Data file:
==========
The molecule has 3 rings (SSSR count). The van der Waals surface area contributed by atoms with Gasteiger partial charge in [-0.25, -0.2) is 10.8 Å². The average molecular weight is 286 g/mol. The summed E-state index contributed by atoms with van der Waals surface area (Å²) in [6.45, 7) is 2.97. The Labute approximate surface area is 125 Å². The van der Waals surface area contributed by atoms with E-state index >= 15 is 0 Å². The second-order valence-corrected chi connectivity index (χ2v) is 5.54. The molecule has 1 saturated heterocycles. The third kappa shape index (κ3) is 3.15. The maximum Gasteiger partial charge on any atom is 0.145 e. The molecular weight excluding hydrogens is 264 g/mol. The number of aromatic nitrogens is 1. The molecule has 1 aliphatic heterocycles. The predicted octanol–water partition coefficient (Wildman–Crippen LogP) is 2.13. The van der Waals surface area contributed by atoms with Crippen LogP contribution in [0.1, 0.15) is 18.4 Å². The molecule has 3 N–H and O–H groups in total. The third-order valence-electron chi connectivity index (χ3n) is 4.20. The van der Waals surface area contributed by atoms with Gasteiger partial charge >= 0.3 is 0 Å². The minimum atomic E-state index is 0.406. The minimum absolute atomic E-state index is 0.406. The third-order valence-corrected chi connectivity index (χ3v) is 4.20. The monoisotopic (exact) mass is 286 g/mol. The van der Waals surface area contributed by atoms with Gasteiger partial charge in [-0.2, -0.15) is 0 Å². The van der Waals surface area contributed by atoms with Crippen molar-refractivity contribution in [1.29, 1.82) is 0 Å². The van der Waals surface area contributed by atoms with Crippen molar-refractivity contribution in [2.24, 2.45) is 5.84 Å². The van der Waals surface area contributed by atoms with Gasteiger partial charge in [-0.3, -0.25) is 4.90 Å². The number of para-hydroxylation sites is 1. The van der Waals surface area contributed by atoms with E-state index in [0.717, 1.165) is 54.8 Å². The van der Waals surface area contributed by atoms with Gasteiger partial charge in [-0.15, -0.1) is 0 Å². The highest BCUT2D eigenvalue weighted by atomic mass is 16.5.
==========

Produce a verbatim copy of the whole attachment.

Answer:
The molecule has 3 rings (SSSR count). The van der Waals surface area contributed by atoms with Gasteiger partial charge in [-0.25, -0.2) is 10.8 Å². The average molecular weight is 286 g/mol. The summed E-state index contributed by atoms with van der Waals surface area (Å²) in [6.45, 7) is 2.97. The Labute approximate surface area is 125 Å². The van der Waals surface area contributed by atoms with E-state index >= 15 is 0 Å². The second-order valence-corrected chi connectivity index (χ2v) is 5.54. The molecule has 1 saturated heterocycles. The third kappa shape index (κ3) is 3.15. The maximum Gasteiger partial charge on any atom is 0.145 e. The molecular weight excluding hydrogens is 264 g/mol. The number of aromatic nitrogens is 1. The molecule has 1 aliphatic heterocycles. The predicted octanol–water partition coefficient (Wildman–Crippen LogP) is 2.13. The van der Waals surface area contributed by atoms with Crippen LogP contribution in [0.1, 0.15) is 18.4 Å². The molecule has 3 N–H and O–H groups in total. The third-order valence-electron chi connectivity index (χ3n) is 4.20. The van der Waals surface area contributed by atoms with Gasteiger partial charge >= 0.3 is 0 Å². The minimum atomic E-state index is 0.406. The minimum absolute atomic E-state index is 0.406. The third-order valence-corrected chi connectivity index (χ3v) is 4.20. The monoisotopic (exact) mass is 286 g/mol. The van der Waals surface area contributed by atoms with Gasteiger partial charge in [-0.2, -0.15) is 0 Å². The van der Waals surface area contributed by atoms with Crippen molar-refractivity contribution in [1.29, 1.82) is 0 Å². The van der Waals surface area contributed by atoms with Crippen molar-refractivity contribution in [2.24, 2.45) is 5.84 Å². The van der Waals surface area contributed by atoms with Gasteiger partial charge in [-0.3, -0.25) is 4.90 Å². The number of para-hydroxylation sites is 1. The van der Waals surface area contributed by atoms with E-state index in [0.717, 1.165) is 54.8 Å². The van der Waals surface area contributed by atoms with Gasteiger partial charge in [-0.15, -0.1) is 0 Å². The highest BCUT2D eigenvalue weighted by atomic mass is 16.5.